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We often think of the ocean as a pretty serene & relaxing. But it turns out, it's shockingly loud under the waves, and some of the culprits are not the animals you'd expect! Join Hank Green for an oceanic episode of SciShow and learn all about it!

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Snapping worm

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Go to to see if  you can solve today’s Daily Challenges. [♩INTRO]. We often think of the ocean as, like,  a very serene, lovely place to relax.

But that’s only because we’re oblivious  to the racket that is going on underwater. From sea urchins rasping on  rocks to whales bellowing, there’s a cacophony of sound in  the ocean — and for good reason. Water’s densely-packed molecules  make it a great sound conductor.

In fact, sounds travel more than four times  faster and farther in water than in air. But, don’t expect to hear that from the beach. When sound waves from underwater  hit air at the surface, they reflect back into the depths.

And even when we’re swimming, our ears  aren’t adapted for underwater hearing. That said, the incredible sound  transmission underwater makes the ocean a great place for marine animals to communicate, or even use sound to defend themselves. And while most people are familiar  with whale songs and dolphin chatter, there are some unlikely  culprits, including these six.

First up are, maybe unexpectedly, seahorses. You might not think of them as loud, but they make two kinds of  sound that are hard to ignore. The first is a growl.

It’s only been recorded in captive seahorses, but researchers think this warning sound  is likely used in the wild as well. It comes from the animals using muscle  contractions to vibrate their bodies particularly, their cheeks. And at 115 decibels, the growl  is as loud as an ambulance siren.

Researchers think the point of the  sound might be to scare away danger and give the seahorses a chance of escape. I would be afraid of a 115 decibel growl, even if the thing that made it was like this big. Specifically, if a predator has captured  a seahorse, these low, long pulses, along with the body quivers,  might make them let go.

That’s only half the story  with these animals, though because when seahorses are courting, they also make another distinctive  noise: loud clicking sounds. They’re not as loud as their  growling, but at 105 decibels, the clicking still rivals  a car stereo at max volume. The seahorses make the sounds with their skulls.

As an amorous seahorse rubs  its own skull bones together, it generates the clicks each one a low-frequency sliding sound  followed by a higher-frequency knocking. Males and females even make  duets of headbone clicks during their complex array  of courtship behaviors. And while it’s not clear  how this behavior evolved, a study found that female seahorses  click more often than males.

So it may have something to  do with sexual selection, where males choose a female  based on how “clicky” she is. Next, many ocean fishes can make  some impressive sounds of their own, using their swim bladders: gas-filled  organs that help a fish maintain buoyancy. A swim bladder is like a  personal balloon that expands and contracts as it lets air in and out.

But some fish also use these big  balloons for their acoustic properties like a group called toadfishes. The male toadfish guard their  nests and, during the night, they use muscles around their  swim bladders to vibrate them, creating a call to lure in females. [toadfish grunts]. This call involves a grunt like a foghorn  followed by higher frequency boops.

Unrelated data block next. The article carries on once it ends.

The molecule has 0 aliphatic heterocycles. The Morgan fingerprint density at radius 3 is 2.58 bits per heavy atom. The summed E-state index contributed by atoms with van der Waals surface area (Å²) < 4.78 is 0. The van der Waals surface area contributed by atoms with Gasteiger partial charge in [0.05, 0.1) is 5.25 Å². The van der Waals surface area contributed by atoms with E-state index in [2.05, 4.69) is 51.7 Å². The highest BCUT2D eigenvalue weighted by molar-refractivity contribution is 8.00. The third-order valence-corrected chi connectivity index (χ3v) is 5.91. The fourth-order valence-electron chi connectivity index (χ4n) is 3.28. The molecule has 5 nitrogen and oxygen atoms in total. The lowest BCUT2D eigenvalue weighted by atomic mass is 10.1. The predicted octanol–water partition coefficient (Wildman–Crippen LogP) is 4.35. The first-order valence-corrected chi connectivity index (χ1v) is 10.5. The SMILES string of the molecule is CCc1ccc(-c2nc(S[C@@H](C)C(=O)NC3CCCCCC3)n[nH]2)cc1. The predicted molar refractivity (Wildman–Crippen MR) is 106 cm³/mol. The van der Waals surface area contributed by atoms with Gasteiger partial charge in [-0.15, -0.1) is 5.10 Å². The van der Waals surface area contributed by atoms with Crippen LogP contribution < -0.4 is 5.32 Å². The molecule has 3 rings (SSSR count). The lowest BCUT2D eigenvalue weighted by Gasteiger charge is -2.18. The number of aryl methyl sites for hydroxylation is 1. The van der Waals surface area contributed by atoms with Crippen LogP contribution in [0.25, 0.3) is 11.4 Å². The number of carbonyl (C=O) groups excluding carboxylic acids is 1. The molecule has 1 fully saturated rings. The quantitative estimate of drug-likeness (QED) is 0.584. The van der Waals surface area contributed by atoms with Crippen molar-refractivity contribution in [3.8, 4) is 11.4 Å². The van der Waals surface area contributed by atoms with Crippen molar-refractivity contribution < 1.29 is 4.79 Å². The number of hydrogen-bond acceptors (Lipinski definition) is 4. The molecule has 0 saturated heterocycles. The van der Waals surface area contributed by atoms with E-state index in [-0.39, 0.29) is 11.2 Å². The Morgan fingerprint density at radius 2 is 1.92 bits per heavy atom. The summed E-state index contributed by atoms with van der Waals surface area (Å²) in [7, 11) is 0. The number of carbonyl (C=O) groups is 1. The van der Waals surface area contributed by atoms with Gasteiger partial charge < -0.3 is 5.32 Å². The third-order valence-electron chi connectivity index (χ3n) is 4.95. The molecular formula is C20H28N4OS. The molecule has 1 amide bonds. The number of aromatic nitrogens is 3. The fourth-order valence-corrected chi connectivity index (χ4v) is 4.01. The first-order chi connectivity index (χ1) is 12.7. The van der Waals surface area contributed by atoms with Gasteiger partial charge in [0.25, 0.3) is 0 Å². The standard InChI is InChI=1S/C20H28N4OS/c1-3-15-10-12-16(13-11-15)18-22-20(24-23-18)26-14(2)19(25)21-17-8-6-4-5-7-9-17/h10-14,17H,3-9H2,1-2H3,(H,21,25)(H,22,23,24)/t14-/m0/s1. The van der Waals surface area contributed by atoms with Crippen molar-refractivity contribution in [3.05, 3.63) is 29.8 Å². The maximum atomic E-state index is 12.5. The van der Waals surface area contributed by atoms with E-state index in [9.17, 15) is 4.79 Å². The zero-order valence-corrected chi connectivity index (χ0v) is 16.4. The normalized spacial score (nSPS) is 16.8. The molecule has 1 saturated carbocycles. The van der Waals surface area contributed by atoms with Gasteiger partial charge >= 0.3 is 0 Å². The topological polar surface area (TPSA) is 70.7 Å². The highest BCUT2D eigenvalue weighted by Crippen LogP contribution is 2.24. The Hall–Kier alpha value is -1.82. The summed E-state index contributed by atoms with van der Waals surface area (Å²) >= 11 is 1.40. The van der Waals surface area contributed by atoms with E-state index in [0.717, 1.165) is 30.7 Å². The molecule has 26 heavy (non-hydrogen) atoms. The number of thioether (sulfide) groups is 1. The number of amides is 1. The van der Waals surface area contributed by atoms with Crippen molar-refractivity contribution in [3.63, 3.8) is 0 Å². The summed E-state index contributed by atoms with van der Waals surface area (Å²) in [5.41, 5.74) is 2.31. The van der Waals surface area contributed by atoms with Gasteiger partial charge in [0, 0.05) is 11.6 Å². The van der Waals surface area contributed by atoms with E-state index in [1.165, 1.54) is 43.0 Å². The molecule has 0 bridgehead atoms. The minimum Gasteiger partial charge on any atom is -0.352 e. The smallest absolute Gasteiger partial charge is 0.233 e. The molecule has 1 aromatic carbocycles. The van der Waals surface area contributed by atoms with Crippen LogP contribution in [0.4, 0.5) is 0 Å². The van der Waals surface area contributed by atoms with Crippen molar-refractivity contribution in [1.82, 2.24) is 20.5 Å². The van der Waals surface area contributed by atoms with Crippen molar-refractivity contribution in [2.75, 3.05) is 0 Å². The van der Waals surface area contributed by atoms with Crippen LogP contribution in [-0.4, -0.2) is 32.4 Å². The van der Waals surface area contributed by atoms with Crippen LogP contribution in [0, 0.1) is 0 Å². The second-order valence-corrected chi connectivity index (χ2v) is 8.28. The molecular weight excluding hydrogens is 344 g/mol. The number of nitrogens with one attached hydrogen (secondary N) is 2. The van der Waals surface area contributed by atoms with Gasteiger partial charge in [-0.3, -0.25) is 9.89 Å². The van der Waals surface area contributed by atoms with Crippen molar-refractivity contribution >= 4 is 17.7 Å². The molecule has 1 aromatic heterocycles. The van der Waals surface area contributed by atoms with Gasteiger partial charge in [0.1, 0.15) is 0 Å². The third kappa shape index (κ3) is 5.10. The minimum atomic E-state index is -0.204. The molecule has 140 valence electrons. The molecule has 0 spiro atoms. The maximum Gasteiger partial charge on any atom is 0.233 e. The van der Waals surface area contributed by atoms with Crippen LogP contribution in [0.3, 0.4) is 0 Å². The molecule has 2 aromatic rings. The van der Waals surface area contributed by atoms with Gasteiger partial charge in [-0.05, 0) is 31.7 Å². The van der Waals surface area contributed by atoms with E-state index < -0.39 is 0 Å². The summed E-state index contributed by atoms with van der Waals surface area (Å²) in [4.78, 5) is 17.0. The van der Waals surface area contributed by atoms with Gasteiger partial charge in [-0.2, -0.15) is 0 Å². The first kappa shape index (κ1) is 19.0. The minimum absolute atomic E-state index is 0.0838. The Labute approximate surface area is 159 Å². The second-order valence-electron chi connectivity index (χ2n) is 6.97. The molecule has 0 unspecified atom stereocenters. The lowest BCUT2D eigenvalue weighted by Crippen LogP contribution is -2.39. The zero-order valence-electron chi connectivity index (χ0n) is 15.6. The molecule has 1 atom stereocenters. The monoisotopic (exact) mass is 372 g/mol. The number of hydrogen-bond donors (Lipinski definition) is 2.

And it can reach 138 decibels, which  is louder than a jet taking off. Each male toadfish has a  signature style and voice, which is a key part of using  sound for communication. Like, their grunts vary based on the  number of boops, length of boops, and pauses between them.

And these signals might convey  information that helps females decide whether he’s worthy of her attention. Researchers hypothesize that the  males might be signaling things like their age, health condition,  or level of motivation to mate. Or maybe even their size!

For instance, a 2010 study on Lusitanian  toadfish found that larger males vibrated their swim bladders faster,  thanks to bigger and healthier muscles. Now, one toadfish is loud enough on its own. But when fishes with sonic swim bladders group up, the volume goes through the roof.

Just ask the Gulf corvina fish. Every spring, all the adults  congregate in one spot: the Colorado River Delta  in the Gulf of California. Unlike the toadfish, who spread  out into different burrows, the corvinas cluster into a  huge swimming, spawning group.

Spawning aggregations like this are  thought to increase breeding success by concentrating males and females  in a known place at a known time, based on natural cues. Like, in this case, Gulf corvina might  be taking advantage of the extreme tides in the area at certain parts of the lunar cycle, which could wash their eggs out to sea. Guided by the tides and moon cycles, adults arrive within a few days of each other.

And that’s when the shouting starts. [gulf corvina grunts]. Biologists compare the gathering  to a cocktail conversation, with males trying to be heard  by females over the din. In a school of thousands or millions  of fish, the male corvinas generate 177 decibels of sound —  something louder than a shotgun.

In fact, these sounds are so loud  that they lead to overharvesting. They actually make fishing boat hulls buzz, sometimes like a massive swarm of bees. Which while it might be super startling  at first, does eventually provide a really great way for commercial  fishers to hone in on their targets.